I also spent a great deal of time on the back center console.  I figured out how I would install the carbon fiber piece, which required glassing a piece of brass stock onto the back of the panel so that I could run some screws from the inside of the storage box into the panel.  The bottom part of of the panel is held in using brass brackets riveted to the bottom edge of the panel that run back and down to fit over the center cross brace of the console itself.

I've been having a hard time getting the finish I want on the carbon fiber piece. I've sprayed and sanded several times now and can't get the smooth finish I want, so I've sanded back all the lacquer and I'm going to put one more coat of resin over it to try to smooth out the few imperfections.  So I have a few more days of work on that before I'm finished.

While I was working on the car, I remembered that I forgot to put the left side passenger door stop into the B-pillar before I installed the upholstery.  So I had to remove the upholstery, which required removing the front and back door thresholds, the fuzzy edging on both sides of the B-Pillar, the shoulder mount for the seat front belt, the trim piece that fits on the upper part of the B-Pillar and a couple of screws.  After installing the door stop, I put everything back in.  Took about an hour.

Finally, during the week I sourced four Series III side fender badges from EBay and installed them on the door panels.  This was a relatively easy, if fiddly job requiring drilling holes in the carbon fiber panels and installing the badges. It really made a difference though, and I'm glad I got the matching ones since looking in the car, you would have really noticed the difference if I had kept the Series 1 badges.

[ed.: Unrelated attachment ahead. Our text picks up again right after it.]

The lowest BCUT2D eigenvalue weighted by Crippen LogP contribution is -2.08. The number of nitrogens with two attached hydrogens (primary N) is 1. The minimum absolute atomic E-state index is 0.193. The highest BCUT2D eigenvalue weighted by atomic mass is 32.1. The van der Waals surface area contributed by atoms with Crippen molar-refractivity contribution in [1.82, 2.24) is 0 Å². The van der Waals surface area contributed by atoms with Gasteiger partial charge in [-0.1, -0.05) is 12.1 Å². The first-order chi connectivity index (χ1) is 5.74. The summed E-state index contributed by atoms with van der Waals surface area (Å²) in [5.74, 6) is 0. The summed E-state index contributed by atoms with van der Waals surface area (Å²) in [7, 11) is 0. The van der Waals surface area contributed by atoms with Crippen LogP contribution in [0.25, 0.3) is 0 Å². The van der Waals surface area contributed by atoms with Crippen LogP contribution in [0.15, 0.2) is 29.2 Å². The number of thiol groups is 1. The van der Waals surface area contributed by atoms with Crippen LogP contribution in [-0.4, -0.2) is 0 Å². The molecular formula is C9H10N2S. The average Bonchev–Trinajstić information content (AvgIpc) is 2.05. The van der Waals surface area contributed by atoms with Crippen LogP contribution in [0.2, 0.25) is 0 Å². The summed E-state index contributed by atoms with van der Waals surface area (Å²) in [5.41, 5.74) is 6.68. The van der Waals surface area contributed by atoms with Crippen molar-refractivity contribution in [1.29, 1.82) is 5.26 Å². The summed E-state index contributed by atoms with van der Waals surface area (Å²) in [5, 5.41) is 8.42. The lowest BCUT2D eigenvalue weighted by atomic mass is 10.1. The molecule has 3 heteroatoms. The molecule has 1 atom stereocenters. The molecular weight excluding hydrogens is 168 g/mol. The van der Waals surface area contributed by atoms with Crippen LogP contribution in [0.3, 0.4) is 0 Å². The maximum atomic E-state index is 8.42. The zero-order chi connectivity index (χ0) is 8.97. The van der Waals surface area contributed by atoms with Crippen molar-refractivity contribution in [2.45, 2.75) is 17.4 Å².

So, from my list I have left to complete:

In the back of the car:

  • Lacquer and rub out the center console panel
  • Mount the center console
Front Interior
  • Finish center indicator light bezel
  • Mount dimmer switch knobe
  • Calibrate Speedometer
  • Buy carpet kit an install
  • Make left and right upholstery panels
  • Fix mismatch paint
  • Install bumpers
  • Install front license plate
  • Front end alignment
  • Headlight alignment
I'm going to see if I can get the car into the paint shop this week to find out what it will take to fix the paint.

Monday, April 23, 2018

Looking For Things To Work On!

Dateline - 04/21/2018 - I am now officially looking for things to do on the car.  I've gotten to that point! 

This weekend I:

  • Applied the carbon fiber over the fiberglass on the center console and sanded it back down to ready it for lacquer overcoat.
  • Mounted the cyclops brake light
  • Added a catch on the lower glove box so that it doesn't just drop open.  I needed something that would allow me to open the box completely because the fuses are behind it.  A simple catch made of bass stock, riveted into the side of the of the glove box worked like a champ.
  • Painted the centers of the hubcaps and installed them.
  • Painted the front speaker frames and grills

One item that took more work was the front center console insert.  When you lift the center console armrest, there is a very thin plastic insert that goes in to create the center glove box.  The original is in pretty bad shape, and with the addition of the new hand brake, I would have to modify the tray to fit.

So, instead of trying to fix and modify he original, I decided to make a new one out of fiberglass.  I created the buck from pink foam (of course) and then laid up two glass layers, one 10 lb and one six lb.  I had to chip away the foam, but when I was done, it was a perfect fit!  Just need to trim, sand and finish in the carbon fiber vinyl that I used for the other glove boxes and I'm good.

So, what's left...

In the back of the car:

  • Lacquer and rub out center console panel
  • Install center console panel
  • Mount the center console
  • Source and mount wing badges for door panels

Front Interior:

  • Finish center console insert
  • Install armrest
  • Finish the center indicator light bezel
  • Mount dimmer switch knob
  • Calibrate Speedometer

  • Make left and right upholstery panels
  • Buy carpet kit and install
  • Fix mismatch paint
  • Install bumpers
  • Install front license plate
  • Front end alignment
  • Headlight alignment
Not much left!

Monday, April 16, 2018

So Close I Can Taste It!